Garden To-Do List: Pacific Northwest Gardening In July

Snail On Leafy Greens

Image by AlexRaths

Summers are warm and dry, just right for Pacific Northwest gardeners. In hotter, arid areas east of the mountains, freezing nights are finally a thing of the past, and the hot caps have come off the tomatoes. Northwest gardening in July means there’s plenty of work to do, with long days for enjoying that precious outdoor time. Here’s your garden to-do list for the midsummer month of July.

Northwest Gardening Tasks for July

  • Keep your garden clean. An excess of garden debris is not only unsightly, but it invites pests and disease.
  • Use slug bait to control slugs and snails in shady areas. Non-toxic slug baits are safer for pets and wildlife, but deadly for the slimy pests.
  • Watch for spider mites when summer days are dry and dusty. Often, daily bursts of water from a garden hose are enough to keep them in check. If that doesn’t work, try insecticidal soap spray, which also kills aphids and other sap-sucking pests.
  • Keep patio containers and hanging baskets well watered. You’ll probably need to water daily during dry periods, and twice when the weather is hot and windy.
  • Continue pulling and hoeing weeds, as they will steal water, light, and nutrients from other plants. Pulling weeds is an arduous task, but watering first will make the job easier. If you don’t have time to pull larger weeds, at least chop off their heads to keep them from going to seed.
  • Keep deadheading blooming plants to promote continuous flowers. Deadheading will also keep your garden looking neat and healthy.
  • Pick fresh veggies as they ripen. Don’t wait, as large, overly ripe vegetables quickly lose flavor and texture.
  • Remove suckers from fruit trees as soon as you notice them. You may be able to pull small suckers, or snip them off with pruners or garden shears.
  • Refresh mulch as it decomposes or blows away, as mulch looks attractive while conserving moisture and staunching growth of weeds. Shoot for 3 inches (7.5 cm.) or a little less if you battle slugs and snails.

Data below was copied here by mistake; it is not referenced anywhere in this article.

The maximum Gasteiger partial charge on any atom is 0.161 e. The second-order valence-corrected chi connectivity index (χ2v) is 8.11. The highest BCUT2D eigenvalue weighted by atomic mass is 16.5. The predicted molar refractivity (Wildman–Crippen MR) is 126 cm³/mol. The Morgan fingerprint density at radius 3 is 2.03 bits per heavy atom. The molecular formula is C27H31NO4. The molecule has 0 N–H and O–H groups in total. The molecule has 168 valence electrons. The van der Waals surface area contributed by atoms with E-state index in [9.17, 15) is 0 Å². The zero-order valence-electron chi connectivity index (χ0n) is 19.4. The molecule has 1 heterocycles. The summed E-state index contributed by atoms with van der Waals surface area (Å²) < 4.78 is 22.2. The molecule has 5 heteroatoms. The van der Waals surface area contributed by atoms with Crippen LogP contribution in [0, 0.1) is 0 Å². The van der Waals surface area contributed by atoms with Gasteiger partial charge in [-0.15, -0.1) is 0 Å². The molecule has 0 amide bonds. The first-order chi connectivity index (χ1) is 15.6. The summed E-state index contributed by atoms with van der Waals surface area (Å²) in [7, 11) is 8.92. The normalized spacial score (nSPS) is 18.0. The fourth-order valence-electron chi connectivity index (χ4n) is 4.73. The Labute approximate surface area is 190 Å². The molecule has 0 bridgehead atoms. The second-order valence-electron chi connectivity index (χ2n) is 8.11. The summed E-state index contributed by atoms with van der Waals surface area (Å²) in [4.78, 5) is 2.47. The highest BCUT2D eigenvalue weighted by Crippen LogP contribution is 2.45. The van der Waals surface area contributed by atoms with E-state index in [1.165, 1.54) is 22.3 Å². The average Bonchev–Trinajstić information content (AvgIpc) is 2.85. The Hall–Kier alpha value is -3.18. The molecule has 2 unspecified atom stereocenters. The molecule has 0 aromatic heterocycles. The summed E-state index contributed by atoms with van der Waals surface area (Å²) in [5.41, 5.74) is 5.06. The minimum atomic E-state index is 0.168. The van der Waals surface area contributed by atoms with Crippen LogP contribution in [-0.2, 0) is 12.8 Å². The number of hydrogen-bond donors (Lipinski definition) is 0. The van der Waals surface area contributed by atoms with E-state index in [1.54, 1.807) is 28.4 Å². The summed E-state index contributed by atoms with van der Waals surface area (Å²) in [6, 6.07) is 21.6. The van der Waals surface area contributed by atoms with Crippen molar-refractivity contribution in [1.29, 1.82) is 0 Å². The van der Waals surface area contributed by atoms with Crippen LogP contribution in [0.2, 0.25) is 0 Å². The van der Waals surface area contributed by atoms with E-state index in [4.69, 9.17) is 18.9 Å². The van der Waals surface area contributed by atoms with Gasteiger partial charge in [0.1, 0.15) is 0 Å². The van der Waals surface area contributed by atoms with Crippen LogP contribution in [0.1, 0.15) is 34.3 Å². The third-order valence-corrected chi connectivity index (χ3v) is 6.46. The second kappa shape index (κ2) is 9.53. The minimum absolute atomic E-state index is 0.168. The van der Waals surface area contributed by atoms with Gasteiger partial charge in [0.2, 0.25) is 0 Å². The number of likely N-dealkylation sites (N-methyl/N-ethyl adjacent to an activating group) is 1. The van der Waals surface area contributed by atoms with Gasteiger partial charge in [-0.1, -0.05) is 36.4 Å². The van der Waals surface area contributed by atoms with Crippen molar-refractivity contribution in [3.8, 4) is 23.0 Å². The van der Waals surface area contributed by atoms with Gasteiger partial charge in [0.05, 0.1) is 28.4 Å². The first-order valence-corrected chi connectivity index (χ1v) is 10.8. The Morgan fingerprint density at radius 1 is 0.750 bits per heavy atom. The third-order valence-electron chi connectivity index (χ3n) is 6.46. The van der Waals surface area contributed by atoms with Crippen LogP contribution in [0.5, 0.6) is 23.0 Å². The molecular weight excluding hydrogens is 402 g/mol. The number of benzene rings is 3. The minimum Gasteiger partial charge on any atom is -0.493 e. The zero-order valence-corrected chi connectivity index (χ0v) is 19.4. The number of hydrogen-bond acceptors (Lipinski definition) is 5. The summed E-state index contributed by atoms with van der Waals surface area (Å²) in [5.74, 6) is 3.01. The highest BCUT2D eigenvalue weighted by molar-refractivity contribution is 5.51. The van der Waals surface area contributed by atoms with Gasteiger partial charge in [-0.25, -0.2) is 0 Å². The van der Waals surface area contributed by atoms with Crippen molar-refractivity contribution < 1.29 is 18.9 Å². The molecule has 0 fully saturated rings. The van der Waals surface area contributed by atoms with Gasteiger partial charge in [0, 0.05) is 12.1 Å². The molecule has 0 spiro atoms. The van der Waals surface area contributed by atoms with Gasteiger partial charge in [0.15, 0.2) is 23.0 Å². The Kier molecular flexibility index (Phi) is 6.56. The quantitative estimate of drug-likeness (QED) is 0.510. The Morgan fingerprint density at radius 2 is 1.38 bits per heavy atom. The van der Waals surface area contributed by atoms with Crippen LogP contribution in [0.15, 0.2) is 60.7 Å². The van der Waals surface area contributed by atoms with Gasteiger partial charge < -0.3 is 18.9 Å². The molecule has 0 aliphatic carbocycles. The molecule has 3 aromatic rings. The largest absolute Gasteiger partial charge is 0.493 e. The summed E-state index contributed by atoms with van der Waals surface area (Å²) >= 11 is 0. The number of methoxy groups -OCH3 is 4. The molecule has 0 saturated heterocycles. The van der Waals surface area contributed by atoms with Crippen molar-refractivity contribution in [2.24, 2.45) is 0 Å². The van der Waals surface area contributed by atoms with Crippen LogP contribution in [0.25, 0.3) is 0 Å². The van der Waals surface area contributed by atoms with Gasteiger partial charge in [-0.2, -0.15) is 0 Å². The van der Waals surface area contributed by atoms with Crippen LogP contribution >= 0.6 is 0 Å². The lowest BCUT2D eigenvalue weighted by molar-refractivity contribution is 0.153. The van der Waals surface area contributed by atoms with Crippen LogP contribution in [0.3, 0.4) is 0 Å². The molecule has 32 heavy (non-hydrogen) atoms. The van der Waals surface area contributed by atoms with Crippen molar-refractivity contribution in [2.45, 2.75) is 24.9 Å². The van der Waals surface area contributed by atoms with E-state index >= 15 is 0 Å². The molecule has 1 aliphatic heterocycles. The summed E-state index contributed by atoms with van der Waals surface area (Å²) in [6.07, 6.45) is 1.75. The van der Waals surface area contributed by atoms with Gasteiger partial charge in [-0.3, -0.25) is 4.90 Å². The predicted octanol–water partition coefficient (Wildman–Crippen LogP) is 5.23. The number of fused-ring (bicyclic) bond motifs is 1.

This article was last updated on 01/25/22
Read more about Pacific Northwest

Summers are warm and dry, just right for Pacific Northwest gardeners. In hotter, arid areas east of the mountains, freezing nights are finally a thing of the past, and the hot caps have come off the tomatoes. Northwest gardening in July means there’s plenty of work to do, with long days for enjoying that precious outdoor time. Here’s your garden to-do list for the midsummer month of July.

Northwest Gardening Tasks for July

  • Keep your garden clean. An excess of garden debris is not only unsightly, but it invites pests and disease.
  • Use slug bait to control slugs and snails in shady areas. Non-toxic slug baits are safer for pets and wildlife, but deadly for the slimy pests.
  • Watch for spider mites when summer days are dry and dusty. Often, daily bursts of water from a garden hose are enough to keep them in check. If that doesn’t work, try insecticidal soap spray, which also kills aphids and other sap-sucking pests.
  • Keep patio containers and hanging baskets well watered. You’ll probably need to water daily during dry periods, and twice when the weather is hot and windy.
  • Continue pulling and hoeing weeds, as they will steal water, light, and nutrients from other plants. Pulling weeds is an arduous task, but watering first will make the job easier. If you don’t have time to pull larger weeds, at least chop off their heads to keep them from going to seed.
  • Keep deadheading blooming plants to promote continuous flowers. Deadheading will also keep your garden looking neat and healthy.
  • Pick fresh veggies as they ripen. Don’t wait, as large, overly ripe vegetables quickly lose flavor and texture.
  • Remove suckers from fruit trees as soon as you notice them. You may be able to pull small suckers, or snip them off with pruners or garden shears.
  • Refresh mulch as it decomposes or blows away, as mulch looks attractive while conserving moisture and staunching growth of weeds. Shoot for 3 inches (7.5 cm.) or a little less if you battle slugs and snails.  
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